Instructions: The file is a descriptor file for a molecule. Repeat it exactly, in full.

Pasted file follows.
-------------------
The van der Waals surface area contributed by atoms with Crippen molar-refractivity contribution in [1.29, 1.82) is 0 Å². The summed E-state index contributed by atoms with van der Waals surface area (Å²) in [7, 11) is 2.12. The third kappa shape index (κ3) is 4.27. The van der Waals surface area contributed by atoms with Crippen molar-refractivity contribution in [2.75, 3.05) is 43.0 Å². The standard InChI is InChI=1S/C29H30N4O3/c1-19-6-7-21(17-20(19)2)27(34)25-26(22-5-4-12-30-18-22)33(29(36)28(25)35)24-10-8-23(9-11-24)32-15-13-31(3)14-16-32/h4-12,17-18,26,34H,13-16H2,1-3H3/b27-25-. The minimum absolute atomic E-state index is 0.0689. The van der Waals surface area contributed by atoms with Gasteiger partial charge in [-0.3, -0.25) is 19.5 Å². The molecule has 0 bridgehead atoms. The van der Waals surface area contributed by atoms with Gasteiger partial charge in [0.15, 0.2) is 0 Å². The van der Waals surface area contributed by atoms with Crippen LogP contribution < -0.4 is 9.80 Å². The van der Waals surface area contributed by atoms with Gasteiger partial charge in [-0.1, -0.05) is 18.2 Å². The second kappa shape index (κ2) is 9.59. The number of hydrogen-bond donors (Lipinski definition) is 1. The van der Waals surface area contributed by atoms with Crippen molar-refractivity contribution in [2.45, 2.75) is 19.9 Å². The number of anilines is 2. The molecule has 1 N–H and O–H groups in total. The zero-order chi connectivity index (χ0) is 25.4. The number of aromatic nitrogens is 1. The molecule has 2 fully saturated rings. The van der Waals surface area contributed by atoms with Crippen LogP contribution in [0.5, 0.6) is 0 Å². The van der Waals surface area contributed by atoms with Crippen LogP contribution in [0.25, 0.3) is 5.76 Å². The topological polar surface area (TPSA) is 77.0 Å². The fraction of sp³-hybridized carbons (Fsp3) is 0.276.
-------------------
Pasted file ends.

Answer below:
The van der Waals surface area contributed by atoms with Crippen molar-refractivity contribution in [1.29, 1.82) is 0 Å². The summed E-state index contributed by atoms with van der Waals surface area (Å²) in [7, 11) is 2.12. The third kappa shape index (κ3) is 4.27. The van der Waals surface area contributed by atoms with Crippen molar-refractivity contribution in [2.75, 3.05) is 43.0 Å². The standard InChI is InChI=1S/C29H30N4O3/c1-19-6-7-21(17-20(19)2)27(34)25-26(22-5-4-12-30-18-22)33(29(36)28(25)35)24-10-8-23(9-11-24)32-15-13-31(3)14-16-32/h4-12,17-18,26,34H,13-16H2,1-3H3/b27-25-. The minimum absolute atomic E-state index is 0.0689. The van der Waals surface area contributed by atoms with Gasteiger partial charge in [-0.3, -0.25) is 19.5 Å². The molecule has 0 bridgehead atoms. The van der Waals surface area contributed by atoms with Gasteiger partial charge in [0.15, 0.2) is 0 Å². The van der Waals surface area contributed by atoms with Crippen LogP contribution < -0.4 is 9.80 Å². The van der Waals surface area contributed by atoms with Gasteiger partial charge in [-0.1, -0.05) is 18.2 Å². The second kappa shape index (κ2) is 9.59. The number of hydrogen-bond donors (Lipinski definition) is 1. The van der Waals surface area contributed by atoms with Crippen molar-refractivity contribution in [2.45, 2.75) is 19.9 Å². The number of anilines is 2. The molecule has 1 N–H and O–H groups in total. The zero-order chi connectivity index (χ0) is 25.4. The number of aromatic nitrogens is 1. The molecule has 2 fully saturated rings. The van der Waals surface area contributed by atoms with Crippen LogP contribution in [0.5, 0.6) is 0 Å². The van der Waals surface area contributed by atoms with Crippen LogP contribution in [0.25, 0.3) is 5.76 Å². The topological polar surface area (TPSA) is 77.0 Å². The fraction of sp³-hybridized carbons (Fsp3) is 0.276.